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We need to make more students cry

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Last week the Centre for Innovation and Entrepreneurship at the University of Auckland held its VentureLab showcase. Four teams, each winners from last year’s Velocity entrepreneurship programme, spent the last six months developing their ideas further in a virtual incubator. The ventures are interesting on their own, but what moved me is the passion and emotion with which each team spoke, with two presenters breaking into tears.

These were not tears of failure or frustration, rather for the realisation of what they had learned and achieved, how the course of their life had changed, and of gratefulness to their mentors.

This is a common enough experience for those of us involved in entrepreneurship education. But I doubt many professors have had students cry at the end of their course, except perhaps if they failed the exam!

The transformation that students undergo when they are involved in an intense entrepreneurship experience is massive and can occur with breath-taking swiftness. One day they are students, with the concerns of a student: when is the next assignment due, will I pass the exam, and what are we doing on Friday night? The next day, they are the CEO of a company. From that perspective they ask: how is the content of this course relevant to my company, what is most important for me to work on next, what can I learn from each person I meet, and who might be a good member of my team?

The key to transformative learning is the kind of meaningful experiences provided by entrepreneurship education. Students become CEO/founders and other roles in companies and relate their learning to the needs of developing the venture. They construct meaning based on their own experiences and learn in a natural and intense way that is not possible in the artificial confines of the classroom.

Of course, transformative learning experiences can be created in other ways as well, for example, though work integrated learning, service learning, and in vertically integrated research projects.

You have to experience this transformation to understand it, but once you do, it will deeply affect your view about what we should be doing in higher education. Our perspective needs to shift from developing professionals with expertise in their discipline to challenging students to believe they can change their world and helping them to develop the confidence and capabilities to do so.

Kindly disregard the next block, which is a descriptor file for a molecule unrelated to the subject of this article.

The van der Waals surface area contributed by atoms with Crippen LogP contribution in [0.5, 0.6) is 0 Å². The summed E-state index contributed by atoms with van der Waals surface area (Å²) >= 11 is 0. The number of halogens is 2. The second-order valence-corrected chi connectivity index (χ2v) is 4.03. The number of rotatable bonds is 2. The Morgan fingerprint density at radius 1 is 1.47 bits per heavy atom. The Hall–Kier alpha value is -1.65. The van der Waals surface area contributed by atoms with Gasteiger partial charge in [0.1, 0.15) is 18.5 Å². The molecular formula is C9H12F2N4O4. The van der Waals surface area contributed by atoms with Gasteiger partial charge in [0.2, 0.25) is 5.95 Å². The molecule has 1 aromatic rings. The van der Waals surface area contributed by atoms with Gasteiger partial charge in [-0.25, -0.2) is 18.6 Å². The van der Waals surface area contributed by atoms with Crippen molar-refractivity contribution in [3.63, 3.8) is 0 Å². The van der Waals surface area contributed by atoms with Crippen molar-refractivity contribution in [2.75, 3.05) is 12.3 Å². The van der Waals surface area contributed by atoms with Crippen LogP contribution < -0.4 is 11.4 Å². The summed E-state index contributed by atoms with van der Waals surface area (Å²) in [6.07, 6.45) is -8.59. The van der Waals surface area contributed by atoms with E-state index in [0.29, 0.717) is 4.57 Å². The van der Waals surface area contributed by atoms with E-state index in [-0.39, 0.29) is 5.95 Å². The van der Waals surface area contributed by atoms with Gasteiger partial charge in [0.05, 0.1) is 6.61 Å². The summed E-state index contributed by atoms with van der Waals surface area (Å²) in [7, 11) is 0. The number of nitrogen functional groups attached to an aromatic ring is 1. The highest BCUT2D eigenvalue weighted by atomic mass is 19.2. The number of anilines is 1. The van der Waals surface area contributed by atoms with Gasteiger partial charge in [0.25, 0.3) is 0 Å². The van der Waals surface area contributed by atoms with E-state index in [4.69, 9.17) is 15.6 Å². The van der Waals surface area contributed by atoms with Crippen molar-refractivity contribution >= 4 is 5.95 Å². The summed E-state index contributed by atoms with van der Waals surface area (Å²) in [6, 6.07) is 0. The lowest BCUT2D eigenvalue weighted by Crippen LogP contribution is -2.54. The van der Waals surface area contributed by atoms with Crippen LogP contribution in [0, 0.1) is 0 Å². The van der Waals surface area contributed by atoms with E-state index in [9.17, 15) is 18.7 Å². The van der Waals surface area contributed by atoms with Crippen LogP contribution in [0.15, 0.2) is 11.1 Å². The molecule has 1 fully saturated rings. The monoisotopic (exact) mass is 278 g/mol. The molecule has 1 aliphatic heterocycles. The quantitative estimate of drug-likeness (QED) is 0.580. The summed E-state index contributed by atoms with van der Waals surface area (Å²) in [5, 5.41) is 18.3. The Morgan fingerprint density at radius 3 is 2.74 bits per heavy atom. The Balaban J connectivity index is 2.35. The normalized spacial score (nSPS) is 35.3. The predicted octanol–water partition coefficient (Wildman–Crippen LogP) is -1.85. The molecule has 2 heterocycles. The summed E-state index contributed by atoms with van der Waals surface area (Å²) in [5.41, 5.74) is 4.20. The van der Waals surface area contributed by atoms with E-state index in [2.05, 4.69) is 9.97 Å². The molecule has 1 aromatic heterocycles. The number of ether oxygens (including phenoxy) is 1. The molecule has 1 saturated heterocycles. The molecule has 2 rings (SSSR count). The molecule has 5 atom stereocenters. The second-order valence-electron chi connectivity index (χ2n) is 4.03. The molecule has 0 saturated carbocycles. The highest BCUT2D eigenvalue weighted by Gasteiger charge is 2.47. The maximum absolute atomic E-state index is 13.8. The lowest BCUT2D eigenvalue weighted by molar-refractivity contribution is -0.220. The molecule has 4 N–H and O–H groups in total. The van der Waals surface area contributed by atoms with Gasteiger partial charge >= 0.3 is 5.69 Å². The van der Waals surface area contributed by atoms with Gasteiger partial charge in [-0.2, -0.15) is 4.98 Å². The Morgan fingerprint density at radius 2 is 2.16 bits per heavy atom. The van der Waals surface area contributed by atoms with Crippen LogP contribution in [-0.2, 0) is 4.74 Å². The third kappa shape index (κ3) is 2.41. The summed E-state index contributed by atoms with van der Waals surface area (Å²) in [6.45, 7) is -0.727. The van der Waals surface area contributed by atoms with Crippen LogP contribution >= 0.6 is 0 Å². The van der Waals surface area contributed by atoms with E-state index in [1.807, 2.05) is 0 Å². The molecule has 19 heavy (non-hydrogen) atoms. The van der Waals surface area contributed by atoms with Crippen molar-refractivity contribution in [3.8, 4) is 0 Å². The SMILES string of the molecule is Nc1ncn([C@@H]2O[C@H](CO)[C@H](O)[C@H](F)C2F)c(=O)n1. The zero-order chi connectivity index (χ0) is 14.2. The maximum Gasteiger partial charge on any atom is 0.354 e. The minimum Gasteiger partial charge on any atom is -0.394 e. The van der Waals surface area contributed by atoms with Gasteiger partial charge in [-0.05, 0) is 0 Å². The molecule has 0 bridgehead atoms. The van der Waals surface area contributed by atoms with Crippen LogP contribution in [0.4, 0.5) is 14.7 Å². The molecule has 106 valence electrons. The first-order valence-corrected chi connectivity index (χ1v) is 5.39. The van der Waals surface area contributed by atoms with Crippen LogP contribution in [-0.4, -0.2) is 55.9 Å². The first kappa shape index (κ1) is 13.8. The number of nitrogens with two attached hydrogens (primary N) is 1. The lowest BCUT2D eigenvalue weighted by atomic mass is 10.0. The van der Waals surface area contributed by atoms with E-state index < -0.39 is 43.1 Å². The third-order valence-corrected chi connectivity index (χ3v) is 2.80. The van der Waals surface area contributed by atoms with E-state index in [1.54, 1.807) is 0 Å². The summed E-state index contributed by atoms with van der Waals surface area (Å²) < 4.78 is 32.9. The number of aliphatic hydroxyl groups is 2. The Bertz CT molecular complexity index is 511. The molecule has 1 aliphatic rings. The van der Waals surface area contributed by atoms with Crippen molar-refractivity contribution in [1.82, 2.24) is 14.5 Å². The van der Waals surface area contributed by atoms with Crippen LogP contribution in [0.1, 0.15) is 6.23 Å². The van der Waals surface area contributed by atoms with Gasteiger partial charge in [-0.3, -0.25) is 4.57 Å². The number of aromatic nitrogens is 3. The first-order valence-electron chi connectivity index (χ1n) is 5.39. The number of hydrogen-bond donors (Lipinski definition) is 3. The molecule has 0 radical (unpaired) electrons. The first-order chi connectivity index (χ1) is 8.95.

Universities need to expand their capacity to offer these powerful experiences so that we can make more students cry.

Read about this year’s VentureLab participants

Rod McNaughton, Academic Director of the Centre for Innovation and Entrepreneurship

James Hutchinson
James Hutchinson

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Last week the Centre for Innovation and Entrepreneurship at the University of Auckland held its VentureLab showcase. Four teams, each winners from last year’s Velocity entrepreneurship programme, spent the last six months developing their ideas further in a virtual incubator. The ventures are interesting on their own, but what moved me is the passion and emotion with which each team spoke, with two presenters breaking into tears.

These were not tears of failure or frustration, rather for the realisation of what they had learned and achieved, how the course of their life had changed, and of gratefulness to their mentors.

This is a common enough experience for those of us involved in entrepreneurship education. But I doubt many professors have had students cry at the end of their course, except perhaps if they failed the exam!

The transformation that students undergo when they are involved in an intense entrepreneurship experience is massive and can occur with breath-taking swiftness. One day they are students, with the concerns of a student: when is the next assignment due, will I pass the exam, and what are we doing on Friday night? The next day, they are the CEO of a company. From that perspective they ask: how is the content of this course relevant to my company, what is most important for me to work on next, what can I learn from each person I meet, and who might be a good member of my team?

The key to transformative learning is the kind of meaningful experiences provided by entrepreneurship education. Students become CEO/founders and other roles in companies and relate their learning to the needs of developing the venture. They construct meaning based on their own experiences and learn in a natural and intense way that is not possible in the artificial confines of the classroom.

Of course, transformative learning experiences can be created in other ways as well, for example, though work integrated learning, service learning, and in vertically integrated research projects.

You have to experience this transformation to understand it, but once you do, it will deeply affect your view about what we should be doing in higher education. Our perspective needs to shift from developing professionals with expertise in their discipline to challenging students to believe they can change their world and helping them to develop the confidence and capabilities to do so.

Universities need to expand their capacity to offer these powerful experiences so that we can make more students cry.

Read about this year’s VentureLab participants

Rod McNaughton, Academic Director of the Centre for Innovation and Entrepreneurship


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